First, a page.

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The Roman-fleuve and the Rebirth of the Author
Loosely comparable to earlier multi-volume works such as Balzac’s Comédie humaine and Zola’s Les Rougon-Macquart, the roman-fleuve was one of the most prominent if short-lived literary trends in early twentieth-century France. These cyclical novels drew together a vast set of influences, from Homeric epic to the Russian novel, and were published in multiple instalments over the course of a decade or more. However, the term roman-fleuve itself is contested, and no one set of criteria for classifying these novels and delineating their place in the history of French literature has ever been agreed upon. In this paper I revisit the difficult task of definition by tracing the origins of the term back to Romain Rolland’s Nobel Prize-winning novel Jean-Christophe (1904‒1912). Drawing comparisons with the work of three of Rolland’s main contemporaries—Martin du Gard, Duhamel, and Romains—I then identify a series of commonalities which draw these authors together in a shared vision of the scope and role of literature. I explore how the unique challenges and opportunities the roman-fleuve presented were used to confront the unstable ground of modernity, from the horrors of war to the crumbling of metaphysical and religious certainties. Seeing in these writers a discourse around authorship and subjectivity that prefigures and subverts later discussions around the ‘death of the author’ in the work of Barthes and the poststructuralists, I outline how the roman-fleuve still has much to offer our understanding of the transformative potential of literary creation today.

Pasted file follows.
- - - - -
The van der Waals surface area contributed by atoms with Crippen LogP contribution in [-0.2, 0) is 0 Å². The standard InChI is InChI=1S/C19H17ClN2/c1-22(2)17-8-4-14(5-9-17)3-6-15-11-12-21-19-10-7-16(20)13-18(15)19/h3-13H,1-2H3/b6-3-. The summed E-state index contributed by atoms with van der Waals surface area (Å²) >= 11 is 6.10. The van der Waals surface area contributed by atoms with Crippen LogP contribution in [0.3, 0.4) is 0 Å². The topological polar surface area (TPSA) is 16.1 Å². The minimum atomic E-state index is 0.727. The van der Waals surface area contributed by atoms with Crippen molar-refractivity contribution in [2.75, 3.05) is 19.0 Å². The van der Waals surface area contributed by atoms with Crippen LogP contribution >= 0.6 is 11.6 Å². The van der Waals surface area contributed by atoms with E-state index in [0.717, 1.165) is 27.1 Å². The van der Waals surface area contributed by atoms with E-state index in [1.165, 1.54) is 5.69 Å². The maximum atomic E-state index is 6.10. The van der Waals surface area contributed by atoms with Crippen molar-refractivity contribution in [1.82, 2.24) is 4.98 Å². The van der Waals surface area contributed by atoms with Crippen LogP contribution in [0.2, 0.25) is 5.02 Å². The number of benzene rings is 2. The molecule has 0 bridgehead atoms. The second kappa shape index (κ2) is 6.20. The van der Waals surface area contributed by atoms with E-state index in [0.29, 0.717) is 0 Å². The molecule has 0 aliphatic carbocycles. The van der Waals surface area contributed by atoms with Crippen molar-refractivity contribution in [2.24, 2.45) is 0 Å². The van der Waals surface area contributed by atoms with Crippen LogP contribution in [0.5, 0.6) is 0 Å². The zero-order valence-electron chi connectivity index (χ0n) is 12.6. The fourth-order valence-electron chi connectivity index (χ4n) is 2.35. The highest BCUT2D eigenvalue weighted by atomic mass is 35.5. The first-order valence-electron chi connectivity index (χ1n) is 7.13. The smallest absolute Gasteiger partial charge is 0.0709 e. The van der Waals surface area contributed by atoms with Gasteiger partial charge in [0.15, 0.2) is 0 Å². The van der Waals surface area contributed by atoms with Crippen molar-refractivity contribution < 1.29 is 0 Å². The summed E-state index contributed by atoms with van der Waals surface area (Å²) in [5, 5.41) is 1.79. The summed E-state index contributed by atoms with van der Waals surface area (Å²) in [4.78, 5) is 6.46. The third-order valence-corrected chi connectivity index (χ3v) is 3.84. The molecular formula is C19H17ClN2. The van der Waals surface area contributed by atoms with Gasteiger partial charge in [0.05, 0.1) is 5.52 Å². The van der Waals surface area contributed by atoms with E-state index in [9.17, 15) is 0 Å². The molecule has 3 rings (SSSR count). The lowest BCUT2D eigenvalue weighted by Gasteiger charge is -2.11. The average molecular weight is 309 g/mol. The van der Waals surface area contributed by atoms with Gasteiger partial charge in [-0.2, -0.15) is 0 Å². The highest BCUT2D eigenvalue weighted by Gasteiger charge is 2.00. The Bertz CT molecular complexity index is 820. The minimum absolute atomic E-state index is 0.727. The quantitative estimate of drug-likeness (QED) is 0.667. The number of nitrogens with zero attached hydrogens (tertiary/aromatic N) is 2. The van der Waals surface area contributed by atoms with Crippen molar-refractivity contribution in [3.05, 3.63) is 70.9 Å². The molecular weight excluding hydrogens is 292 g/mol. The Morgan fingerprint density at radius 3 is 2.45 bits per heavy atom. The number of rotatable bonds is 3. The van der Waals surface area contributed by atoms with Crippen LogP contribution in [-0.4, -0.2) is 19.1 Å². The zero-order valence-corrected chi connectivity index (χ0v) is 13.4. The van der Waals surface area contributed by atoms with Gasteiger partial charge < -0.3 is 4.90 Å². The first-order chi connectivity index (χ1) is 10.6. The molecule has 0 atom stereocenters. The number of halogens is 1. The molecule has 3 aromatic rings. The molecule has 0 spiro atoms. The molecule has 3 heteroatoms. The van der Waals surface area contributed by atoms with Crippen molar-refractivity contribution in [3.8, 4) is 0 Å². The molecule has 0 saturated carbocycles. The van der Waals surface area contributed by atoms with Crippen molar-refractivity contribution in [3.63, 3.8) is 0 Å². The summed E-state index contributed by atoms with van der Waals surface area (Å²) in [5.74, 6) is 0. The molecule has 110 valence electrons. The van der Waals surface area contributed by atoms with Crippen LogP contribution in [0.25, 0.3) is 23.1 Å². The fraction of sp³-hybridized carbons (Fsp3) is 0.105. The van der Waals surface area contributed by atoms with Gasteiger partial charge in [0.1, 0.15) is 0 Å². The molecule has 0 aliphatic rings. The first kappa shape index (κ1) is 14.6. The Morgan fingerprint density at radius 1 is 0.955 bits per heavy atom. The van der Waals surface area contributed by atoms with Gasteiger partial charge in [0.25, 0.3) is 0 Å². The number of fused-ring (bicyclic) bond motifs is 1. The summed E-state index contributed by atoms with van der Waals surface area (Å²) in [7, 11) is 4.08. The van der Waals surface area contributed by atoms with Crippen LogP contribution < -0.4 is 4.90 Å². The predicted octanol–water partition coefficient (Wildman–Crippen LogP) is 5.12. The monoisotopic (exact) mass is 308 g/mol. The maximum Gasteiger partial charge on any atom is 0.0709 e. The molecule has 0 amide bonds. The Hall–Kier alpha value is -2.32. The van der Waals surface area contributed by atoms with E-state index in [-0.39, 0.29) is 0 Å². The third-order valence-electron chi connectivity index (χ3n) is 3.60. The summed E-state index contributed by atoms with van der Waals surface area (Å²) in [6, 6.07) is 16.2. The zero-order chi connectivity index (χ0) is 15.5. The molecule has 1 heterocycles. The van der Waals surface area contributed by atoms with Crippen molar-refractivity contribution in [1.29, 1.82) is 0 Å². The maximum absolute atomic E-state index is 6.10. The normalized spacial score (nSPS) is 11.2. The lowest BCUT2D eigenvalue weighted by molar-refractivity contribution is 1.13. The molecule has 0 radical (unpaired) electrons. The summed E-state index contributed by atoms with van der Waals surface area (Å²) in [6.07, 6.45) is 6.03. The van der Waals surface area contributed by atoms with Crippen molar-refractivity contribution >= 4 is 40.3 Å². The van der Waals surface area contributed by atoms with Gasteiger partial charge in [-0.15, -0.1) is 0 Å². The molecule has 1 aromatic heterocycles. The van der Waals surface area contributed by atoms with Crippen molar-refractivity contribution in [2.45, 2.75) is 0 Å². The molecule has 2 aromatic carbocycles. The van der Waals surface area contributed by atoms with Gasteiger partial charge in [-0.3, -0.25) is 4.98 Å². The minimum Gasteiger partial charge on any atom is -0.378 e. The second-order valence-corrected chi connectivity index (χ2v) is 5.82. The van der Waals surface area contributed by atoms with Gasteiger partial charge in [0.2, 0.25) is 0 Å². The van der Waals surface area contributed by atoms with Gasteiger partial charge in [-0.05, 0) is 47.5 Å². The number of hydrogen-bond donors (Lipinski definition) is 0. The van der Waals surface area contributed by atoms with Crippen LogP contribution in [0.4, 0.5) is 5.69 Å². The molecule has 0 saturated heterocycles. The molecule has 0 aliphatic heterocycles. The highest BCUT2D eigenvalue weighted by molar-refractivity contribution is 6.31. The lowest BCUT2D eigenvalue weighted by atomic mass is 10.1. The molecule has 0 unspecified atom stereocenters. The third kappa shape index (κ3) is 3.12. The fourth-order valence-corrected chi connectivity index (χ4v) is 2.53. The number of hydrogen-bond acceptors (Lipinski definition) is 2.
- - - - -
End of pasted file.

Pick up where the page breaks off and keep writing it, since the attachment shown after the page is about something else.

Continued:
Ash Collins is Lecturer in French Studies at the ANU.